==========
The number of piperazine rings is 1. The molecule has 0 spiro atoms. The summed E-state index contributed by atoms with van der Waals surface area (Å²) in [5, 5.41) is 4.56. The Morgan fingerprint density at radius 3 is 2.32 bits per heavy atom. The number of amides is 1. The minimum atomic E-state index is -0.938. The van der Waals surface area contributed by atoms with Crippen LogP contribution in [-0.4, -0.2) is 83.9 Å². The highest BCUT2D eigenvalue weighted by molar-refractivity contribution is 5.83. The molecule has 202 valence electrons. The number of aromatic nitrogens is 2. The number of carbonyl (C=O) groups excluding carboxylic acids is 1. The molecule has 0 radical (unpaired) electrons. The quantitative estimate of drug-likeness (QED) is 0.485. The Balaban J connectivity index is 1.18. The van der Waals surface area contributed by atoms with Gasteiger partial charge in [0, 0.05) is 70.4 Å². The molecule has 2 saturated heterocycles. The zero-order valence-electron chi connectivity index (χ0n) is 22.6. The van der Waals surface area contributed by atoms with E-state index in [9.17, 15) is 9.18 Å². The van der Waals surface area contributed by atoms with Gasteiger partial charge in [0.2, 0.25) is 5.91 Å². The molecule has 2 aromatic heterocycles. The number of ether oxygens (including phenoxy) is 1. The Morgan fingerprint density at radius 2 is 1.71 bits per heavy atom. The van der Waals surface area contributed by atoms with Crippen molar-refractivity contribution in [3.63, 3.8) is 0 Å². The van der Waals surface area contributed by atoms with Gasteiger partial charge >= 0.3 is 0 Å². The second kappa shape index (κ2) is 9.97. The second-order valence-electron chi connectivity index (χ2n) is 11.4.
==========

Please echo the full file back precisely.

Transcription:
The number of piperazine rings is 1. The molecule has 0 spiro atoms. The summed E-state index contributed by atoms with van der Waals surface area (Å²) in [5, 5.41) is 4.56. The Morgan fingerprint density at radius 3 is 2.32 bits per heavy atom. The number of amides is 1. The minimum atomic E-state index is -0.938. The van der Waals surface area contributed by atoms with Crippen LogP contribution in [-0.4, -0.2) is 83.9 Å². The highest BCUT2D eigenvalue weighted by molar-refractivity contribution is 5.83. The molecule has 202 valence electrons. The number of aromatic nitrogens is 2. The number of carbonyl (C=O) groups excluding carboxylic acids is 1. The molecule has 0 radical (unpaired) electrons. The quantitative estimate of drug-likeness (QED) is 0.485. The Balaban J connectivity index is 1.18. The van der Waals surface area contributed by atoms with Gasteiger partial charge in [0, 0.05) is 70.4 Å². The molecule has 2 saturated heterocycles. The zero-order valence-electron chi connectivity index (χ0n) is 22.6. The van der Waals surface area contributed by atoms with E-state index in [9.17, 15) is 9.18 Å². The van der Waals surface area contributed by atoms with Gasteiger partial charge in [0.2, 0.25) is 5.91 Å². The molecule has 2 aromatic heterocycles. The number of ether oxygens (including phenoxy) is 1. The Morgan fingerprint density at radius 2 is 1.71 bits per heavy atom. The van der Waals surface area contributed by atoms with Crippen molar-refractivity contribution in [3.63, 3.8) is 0 Å². The van der Waals surface area contributed by atoms with Gasteiger partial charge >= 0.3 is 0 Å². The second kappa shape index (κ2) is 9.97. The second-order valence-electron chi connectivity index (χ2n) is 11.4.